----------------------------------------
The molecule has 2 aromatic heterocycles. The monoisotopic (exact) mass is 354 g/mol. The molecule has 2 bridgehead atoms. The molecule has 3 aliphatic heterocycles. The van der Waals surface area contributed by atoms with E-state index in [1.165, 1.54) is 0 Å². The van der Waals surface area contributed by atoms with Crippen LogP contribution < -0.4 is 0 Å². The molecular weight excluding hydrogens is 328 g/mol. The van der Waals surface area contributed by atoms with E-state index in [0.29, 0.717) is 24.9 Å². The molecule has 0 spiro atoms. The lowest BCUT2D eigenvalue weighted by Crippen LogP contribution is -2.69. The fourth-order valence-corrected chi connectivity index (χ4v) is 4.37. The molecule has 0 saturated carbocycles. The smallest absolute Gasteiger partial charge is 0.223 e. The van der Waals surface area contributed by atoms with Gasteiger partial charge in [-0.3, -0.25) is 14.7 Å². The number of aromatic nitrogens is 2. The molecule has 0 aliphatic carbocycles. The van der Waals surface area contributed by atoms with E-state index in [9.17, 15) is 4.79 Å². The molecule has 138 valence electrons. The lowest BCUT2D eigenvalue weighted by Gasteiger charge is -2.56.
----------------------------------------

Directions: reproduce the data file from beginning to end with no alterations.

The molecule has 2 aromatic heterocycles. The monoisotopic (exact) mass is 354 g/mol. The molecule has 2 bridgehead atoms. The molecule has 3 aliphatic heterocycles. The van der Waals surface area contributed by atoms with E-state index in [1.165, 1.54) is 0 Å². The van der Waals surface area contributed by atoms with Crippen LogP contribution < -0.4 is 0 Å². The molecular weight excluding hydrogens is 328 g/mol. The van der Waals surface area contributed by atoms with E-state index in [0.29, 0.717) is 24.9 Å². The molecule has 0 spiro atoms. The lowest BCUT2D eigenvalue weighted by Crippen LogP contribution is -2.69. The fourth-order valence-corrected chi connectivity index (χ4v) is 4.37. The molecule has 0 saturated carbocycles. The smallest absolute Gasteiger partial charge is 0.223 e. The van der Waals surface area contributed by atoms with Gasteiger partial charge in [-0.3, -0.25) is 14.7 Å². The number of aromatic nitrogens is 2. The molecule has 0 aliphatic carbocycles. The van der Waals surface area contributed by atoms with E-state index in [9.17, 15) is 4.79 Å². The molecule has 138 valence electrons. The lowest BCUT2D eigenvalue weighted by Gasteiger charge is -2.56.